Recently I saw Rick Warren on Fox News (the video clip is available here) and was extremely disappointed in his spurious remarks concerning the “will” of God. While I am indeed biased on the subject, having determined that Pastor Warren is not necessarily the most theologically sound pastor, I should hope that he would at least uphold the omnipotence and omniscience of God over every thought and deed of every human being whether it is for evil or good. It is not acceptable to say that things happen that are outside of God’s will in order to mollify the masses who have themselves at the center of their own universe. God is not at the mercy of human “free will”. Regardless of your theology of free will and predestination the Bible is unwavering in its preponderance of this truth, God’s purpose will be accomplished! (Psalm 33:10-11, Prov 19:21, Isaiah 14:27, Isaiah 46:10, etc…)

While the purpose of this post is not to vituperate Warren’s theology as a whole, I feel it necessary to expose these remarks for the sake of God’s glory and praise. God is not glorified in a creation that has itself as the pinnacle but rather those who recognize their utter depravity and repent of their acarpous thoughts and attitudes, and even this is a result of God’s working in us and is not dependent upon human volition but God’s Holy Spirit. It is a dangerous line to walk, that is proclaiming that God is at the mercy of human free will, and I for one refuse to capitulate the idea that because evil happens God is somehow powerless, looking down at humanity with complete impotence.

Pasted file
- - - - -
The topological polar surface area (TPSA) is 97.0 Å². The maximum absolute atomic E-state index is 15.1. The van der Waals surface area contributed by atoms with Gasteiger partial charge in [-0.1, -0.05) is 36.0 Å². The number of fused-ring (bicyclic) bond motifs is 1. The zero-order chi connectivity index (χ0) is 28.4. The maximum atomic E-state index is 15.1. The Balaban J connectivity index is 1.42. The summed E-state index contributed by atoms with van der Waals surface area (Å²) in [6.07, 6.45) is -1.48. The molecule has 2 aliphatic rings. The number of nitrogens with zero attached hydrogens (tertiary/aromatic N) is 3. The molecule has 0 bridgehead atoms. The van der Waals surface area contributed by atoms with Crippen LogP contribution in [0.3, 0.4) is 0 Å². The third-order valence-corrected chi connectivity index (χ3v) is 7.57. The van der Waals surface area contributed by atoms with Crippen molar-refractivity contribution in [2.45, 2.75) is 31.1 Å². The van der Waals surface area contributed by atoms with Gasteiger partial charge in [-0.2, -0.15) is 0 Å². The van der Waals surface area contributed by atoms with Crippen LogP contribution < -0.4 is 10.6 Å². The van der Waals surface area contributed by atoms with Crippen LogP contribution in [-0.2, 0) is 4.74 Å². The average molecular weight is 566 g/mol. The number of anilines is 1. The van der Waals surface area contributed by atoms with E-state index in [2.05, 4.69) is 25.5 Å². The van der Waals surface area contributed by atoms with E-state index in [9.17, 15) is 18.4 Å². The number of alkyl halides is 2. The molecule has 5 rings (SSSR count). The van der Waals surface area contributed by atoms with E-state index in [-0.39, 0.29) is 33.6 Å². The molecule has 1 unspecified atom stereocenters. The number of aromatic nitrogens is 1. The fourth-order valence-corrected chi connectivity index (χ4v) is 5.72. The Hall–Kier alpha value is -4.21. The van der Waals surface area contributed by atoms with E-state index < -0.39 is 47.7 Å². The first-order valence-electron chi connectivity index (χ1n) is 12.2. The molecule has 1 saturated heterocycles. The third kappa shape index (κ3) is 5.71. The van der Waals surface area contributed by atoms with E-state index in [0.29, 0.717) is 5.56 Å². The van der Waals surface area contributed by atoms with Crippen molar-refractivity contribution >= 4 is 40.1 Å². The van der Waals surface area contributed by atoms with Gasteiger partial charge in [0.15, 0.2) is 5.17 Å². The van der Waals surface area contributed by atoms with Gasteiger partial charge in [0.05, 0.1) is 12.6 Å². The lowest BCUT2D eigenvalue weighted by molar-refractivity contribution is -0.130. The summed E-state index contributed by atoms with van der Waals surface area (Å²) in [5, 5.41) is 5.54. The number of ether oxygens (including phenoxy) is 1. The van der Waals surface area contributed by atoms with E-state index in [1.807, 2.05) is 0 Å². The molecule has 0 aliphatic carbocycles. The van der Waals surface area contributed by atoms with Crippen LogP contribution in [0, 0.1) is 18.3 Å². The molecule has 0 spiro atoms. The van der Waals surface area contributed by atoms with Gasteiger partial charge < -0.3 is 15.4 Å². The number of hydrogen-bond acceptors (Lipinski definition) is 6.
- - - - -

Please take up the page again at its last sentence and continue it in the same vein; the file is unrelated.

I will be fair and say that I do agree with Warren when he says that there are two reponses one can have in the face of evil, either get mad at God or grow closer to God, for this is knocking at the door of the truth of God’s purposing evil in the first place. If I were to have called into the show that day I would have asked Pastor Warren to explain the word’s of Job.

Job is such an interesting case because if anyone had right to be angry with God, seemingly, it was Job. In the very beginning of the book we are told that Job “was blameless and upright, one who feared God and turned away from evil”. This verse is even more poignant when we experience the pain which Job suffers in reading the rest of the book. In order to address those topics however, I would like to look at the final verses of Job which, I believe, capture the realities of human suffering and the power of God amidst them.

“I know that you can do all things, and that no purpose of yours can be thwarted, Therefore I have uttered what I did not understand, things too wonderful for me, which I did not know, I had heard of you by the hearing of the ear, but now my eye sees you; therefore I despise myself, and repent in dust and ashes.”

Often times we hear people say that God can use all the evil for his purposes. While this is true, it is only half true, and gives us a great insight into the workings of God. Notice the very first sentence of Job’s personal indictment “I know you can do all things, no purpose of yours is thwarted”. This is an amazing statement for a few reasons. First, Job proclaims the omnipotence of God, “you can do all things”. This means that he knows God could both keep him from incurring the suffering or stopping it at any moment. Not only did God allow it to happen in the first place, Job suffered through it without ceasing until everything was taken away. Job didn’t just get a taste of it, he experienced the loss of all things we hold dear. This statement of his is even more telling when coupled with what follows, “no purpose of yours can be thwarted”. What an amazing testimony to reality of God’s workings. In this one sentence, we see Job declaring that God can do all things, both keep and stop from suffering but then he goes on to say that not only could he have done those things, he purposed it to happen. God can use all evil to our advantage is true, but only half true. The reality is that God purposes all evil to our advantage. “Should we accept good from God and not adversity?” Talk about throwing a wrench into the apologist attitude of Warren and the open theists!